I'm not experienced with encryption at all, so please bear with me.
My use case: I'm working on a membership management web application to be used by a small organisation. When someone becomes a member, his ID gets read and the photo on this ID gets stored on our server. Only a few people with the right permissions are allowed to see the photo via the web application.
Even though it's legal to extract and store these photo's (at least in my country), it's still sensitive data, so I would like to make sure these are stored securely.
My idea is as following: when the user is registered, the image is send to the back-end (as base64 or another readable format, obviously HTTPS is used). The back-end will encrypt this image and generate a guid to be used as the file name. Both the guid and the encryption key are stored in the database as 2 fields in the
users table. The encrypted file gets stored in a folder which is not accessible for the public.
When someone requests a photo, the back-end will check if the user is authorized and if he is, it will look for the file with the right guid, decrypt the photo and send it to the front-end as base64.
My first questions are: is this approach correct? Is the usage of a guid as a filename even adding extra security? My reasoning is: if someone gets access to the folder, he will not be able to see which file belongs to which member. Is storing the encryption key in the database a decent approach?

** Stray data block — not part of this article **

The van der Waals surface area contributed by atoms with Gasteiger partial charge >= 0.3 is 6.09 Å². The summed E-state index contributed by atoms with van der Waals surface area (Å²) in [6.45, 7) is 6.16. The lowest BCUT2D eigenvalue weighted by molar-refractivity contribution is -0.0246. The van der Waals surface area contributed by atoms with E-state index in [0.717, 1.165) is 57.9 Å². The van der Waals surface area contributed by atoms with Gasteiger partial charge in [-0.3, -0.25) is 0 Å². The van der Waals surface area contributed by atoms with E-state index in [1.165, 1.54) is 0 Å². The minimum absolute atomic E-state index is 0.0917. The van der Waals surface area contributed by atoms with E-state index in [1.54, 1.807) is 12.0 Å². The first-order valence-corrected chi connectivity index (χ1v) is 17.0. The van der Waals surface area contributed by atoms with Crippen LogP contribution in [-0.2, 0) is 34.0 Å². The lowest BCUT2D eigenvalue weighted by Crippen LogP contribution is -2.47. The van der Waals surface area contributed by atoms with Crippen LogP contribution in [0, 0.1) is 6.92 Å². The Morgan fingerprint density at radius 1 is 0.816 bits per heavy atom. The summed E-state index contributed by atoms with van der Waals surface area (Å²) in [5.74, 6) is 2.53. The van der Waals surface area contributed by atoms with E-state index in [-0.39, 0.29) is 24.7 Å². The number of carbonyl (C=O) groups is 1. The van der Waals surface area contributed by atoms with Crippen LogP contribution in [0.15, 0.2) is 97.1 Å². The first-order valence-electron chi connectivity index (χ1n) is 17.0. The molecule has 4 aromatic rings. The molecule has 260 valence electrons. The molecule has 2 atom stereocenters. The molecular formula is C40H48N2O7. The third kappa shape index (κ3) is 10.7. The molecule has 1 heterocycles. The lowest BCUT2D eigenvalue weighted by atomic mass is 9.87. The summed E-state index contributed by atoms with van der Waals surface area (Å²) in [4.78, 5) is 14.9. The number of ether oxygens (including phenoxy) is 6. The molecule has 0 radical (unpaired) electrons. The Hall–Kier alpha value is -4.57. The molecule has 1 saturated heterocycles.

The thing I'm a bit struggling at, is the encryption itself since I do not have any experience with this. My plan is to use AES and I'm using this article as a reference: https://www.codeproject.com/Articles/769741/Csharp-AES-bits-Encryption-Library-with-Salt
The approach looks simple enough, but I have no idea how to handle the password/key. I was thinking of generating (although I don't know how exactly) a unique password per user on which the key will be generated. Only the key will be stored in the database as that's all I need. In all approaches I've seen however, a single password is used (so the same for all users in my case) and a unique key gets generated by using salts.
I'm not sure why I would need a salt anyway. If I generate a unique password per user, which is long enough and a series of random characters, rainbow tables can't be used. But is that the right approach? And if so, what would be a secure way of generating this password? Or is my reasoning completely wrong and should I do something else?